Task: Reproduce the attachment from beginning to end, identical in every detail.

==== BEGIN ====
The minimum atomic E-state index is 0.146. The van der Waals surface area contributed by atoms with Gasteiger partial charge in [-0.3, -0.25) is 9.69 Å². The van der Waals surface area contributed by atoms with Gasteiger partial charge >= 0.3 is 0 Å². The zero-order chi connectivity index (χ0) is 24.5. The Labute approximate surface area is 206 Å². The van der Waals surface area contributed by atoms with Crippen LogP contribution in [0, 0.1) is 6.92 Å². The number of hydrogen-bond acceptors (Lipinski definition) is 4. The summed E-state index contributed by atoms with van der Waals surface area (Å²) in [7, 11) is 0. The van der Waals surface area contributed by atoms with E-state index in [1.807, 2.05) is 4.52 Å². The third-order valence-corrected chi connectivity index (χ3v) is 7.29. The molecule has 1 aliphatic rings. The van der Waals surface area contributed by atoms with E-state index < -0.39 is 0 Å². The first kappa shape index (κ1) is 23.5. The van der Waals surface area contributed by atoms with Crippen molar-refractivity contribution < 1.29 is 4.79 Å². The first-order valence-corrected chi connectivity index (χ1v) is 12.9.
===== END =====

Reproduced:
The minimum atomic E-state index is 0.146. The van der Waals surface area contributed by atoms with Gasteiger partial charge in [-0.3, -0.25) is 9.69 Å². The van der Waals surface area contributed by atoms with Gasteiger partial charge >= 0.3 is 0 Å². The zero-order chi connectivity index (χ0) is 24.5. The Labute approximate surface area is 206 Å². The van der Waals surface area contributed by atoms with Crippen LogP contribution in [0, 0.1) is 6.92 Å². The number of hydrogen-bond acceptors (Lipinski definition) is 4. The summed E-state index contributed by atoms with van der Waals surface area (Å²) in [7, 11) is 0. The van der Waals surface area contributed by atoms with E-state index in [1.807, 2.05) is 4.52 Å². The third-order valence-corrected chi connectivity index (χ3v) is 7.29. The molecule has 1 aliphatic rings. The van der Waals surface area contributed by atoms with E-state index < -0.39 is 0 Å². The first kappa shape index (κ1) is 23.5. The van der Waals surface area contributed by atoms with Crippen molar-refractivity contribution < 1.29 is 4.79 Å². The first-order valence-corrected chi connectivity index (χ1v) is 12.9.